If the situation suits you, consider refinancing your mortgage, but continue to pay the same amount as before and pay down the principal.
Q: The question in your “Real Estate Matters” article in the paper was of interest to me. You advised a reader that asked about refinancing her $87,000 loan from 5.25 percent to a new loan at 3.99 percent. I would suggest that there is another solution. She was paying about $700 on her old loan and was going to pay about $625 per month on her new loan.
If the individual takes the new mortgage but pays $700 per month on the mortgage, most banks will apply the additional $75.00 to pay down the principal. In the first year, she would have paid off the closing cost that was included in the new amount of the mortgage. By continuing paying at $700.00 per month, she would be paying down the mortgage by $9,000 extra in ten years and or $18,000 in 20 years. All the time the individual is doing this, she is dropping the amount she is paying in interest because the balance due is dropping as well.
When we purchased our home in 1977, we had a 25-year loan that we paid off in 1992, or in 15 years, by increasing the amount of the checks each month by $100 or more. The person asking the question could accomplish the same thing. The bank was happy to go along with this method and I suspect the bank that is offering this loan would probably do the same thing.
I would imagine that you have a computer program with which you could calculate how soon the additional $75.00 per month payment could help pay off the loan.
Because we have not had a mortgage payment on our home for 20 years, we have been able to save for our retirement instead, by using what would have been a mortgage payment to invest in stocks, and increased our income from dividends, capital gains and interest as a result.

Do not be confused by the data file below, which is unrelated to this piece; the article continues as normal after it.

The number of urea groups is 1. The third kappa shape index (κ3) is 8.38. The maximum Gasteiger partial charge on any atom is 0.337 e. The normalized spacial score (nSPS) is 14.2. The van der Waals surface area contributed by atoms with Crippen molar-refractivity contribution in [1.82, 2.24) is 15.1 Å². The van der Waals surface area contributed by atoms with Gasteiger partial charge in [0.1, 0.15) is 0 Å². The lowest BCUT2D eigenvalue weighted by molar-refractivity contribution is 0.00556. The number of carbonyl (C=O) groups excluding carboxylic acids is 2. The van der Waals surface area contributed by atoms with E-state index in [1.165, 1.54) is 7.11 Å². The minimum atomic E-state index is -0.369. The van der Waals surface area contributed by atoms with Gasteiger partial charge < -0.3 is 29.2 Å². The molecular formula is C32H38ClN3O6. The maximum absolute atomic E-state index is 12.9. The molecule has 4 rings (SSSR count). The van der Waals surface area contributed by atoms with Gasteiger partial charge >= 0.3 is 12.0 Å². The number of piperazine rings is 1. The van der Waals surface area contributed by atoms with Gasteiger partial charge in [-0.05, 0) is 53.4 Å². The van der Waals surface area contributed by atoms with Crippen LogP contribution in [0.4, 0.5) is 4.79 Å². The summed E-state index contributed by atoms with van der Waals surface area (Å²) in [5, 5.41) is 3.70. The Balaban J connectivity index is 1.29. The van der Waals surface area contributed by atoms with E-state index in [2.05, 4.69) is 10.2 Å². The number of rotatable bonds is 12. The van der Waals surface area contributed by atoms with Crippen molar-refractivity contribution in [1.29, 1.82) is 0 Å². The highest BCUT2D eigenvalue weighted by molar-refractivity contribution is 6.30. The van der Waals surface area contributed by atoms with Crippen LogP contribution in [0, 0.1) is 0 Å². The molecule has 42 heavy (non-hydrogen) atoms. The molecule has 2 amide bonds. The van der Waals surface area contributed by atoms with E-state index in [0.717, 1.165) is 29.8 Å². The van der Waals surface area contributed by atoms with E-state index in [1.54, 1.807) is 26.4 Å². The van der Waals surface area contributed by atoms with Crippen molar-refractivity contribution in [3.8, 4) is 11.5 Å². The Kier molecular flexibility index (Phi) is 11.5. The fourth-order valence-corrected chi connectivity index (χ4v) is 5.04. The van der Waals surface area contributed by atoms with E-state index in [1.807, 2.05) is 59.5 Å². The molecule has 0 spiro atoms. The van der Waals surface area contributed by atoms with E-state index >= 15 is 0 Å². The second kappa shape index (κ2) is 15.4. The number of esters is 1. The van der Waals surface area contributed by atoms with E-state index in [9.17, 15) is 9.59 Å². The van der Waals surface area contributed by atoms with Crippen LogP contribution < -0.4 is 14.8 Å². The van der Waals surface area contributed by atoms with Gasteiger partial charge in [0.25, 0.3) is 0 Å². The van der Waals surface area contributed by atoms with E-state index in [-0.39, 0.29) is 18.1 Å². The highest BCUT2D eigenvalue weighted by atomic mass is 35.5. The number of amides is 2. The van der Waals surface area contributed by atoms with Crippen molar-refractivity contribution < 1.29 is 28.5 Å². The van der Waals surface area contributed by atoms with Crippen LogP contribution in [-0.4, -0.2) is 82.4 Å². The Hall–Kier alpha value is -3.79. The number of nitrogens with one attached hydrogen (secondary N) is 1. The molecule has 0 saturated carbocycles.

This is a suggestion that worked well for us, and I hope it might for the individual as well.
A: Great information and great suggestions. Your option is certainly a good one. If you are able to refinance and meet certain requirements to make sure refinancing is good for you, you certainly can take advantage of a lower monthly payment, pay a higher amount and pay off your loan at an accelerated rate.
But we still believe that you need to look at more than just the monthly payment you receive when you refinance. As we have stated in prior columns, you need to make sure it won’t take you long to repay the costs of refinancing. You should compare your new interest rate and payment against your current interest rate, but then make sure that you work the numbers to see what your new interest rate would do to your payments if you paid off the loan over what was left in the term of your old loan.
That is to say, if you’ve had your existing loan for ten years and take out a new thirty-year loan, you will be paying interest on that loan for an additional ten years. Those additional ten years might make it worse for you over the long term. While your new payment might be lower, paying those lower payments one hundred and twenty times can’t be good.
In your situation, it appears you worked hard to manage your finances and have been able to save money for retirement.
If you refinance, the costs need to be low, the new payments should be lower than your old payments – unless you decide to go from a thirty year loan to a fifteen year loan, and you need to understand how to deal with the savings you get from refinancing.
For some homeowners, they need those savings now to pay for other important expenses. However, as you believe, we think that reducing your long term debt is a good thing to do as you move into your retirement years.
One last comment, you found that you were able to take the savings and invest those funds for the future. That was wonderful and has worked well for you. For other people that may not be as savvy about investing, paying down their debt rather than keeping their money in a checking account or under the mattress might be a useful financial tool for them over the long run.
Thanks for your letter.
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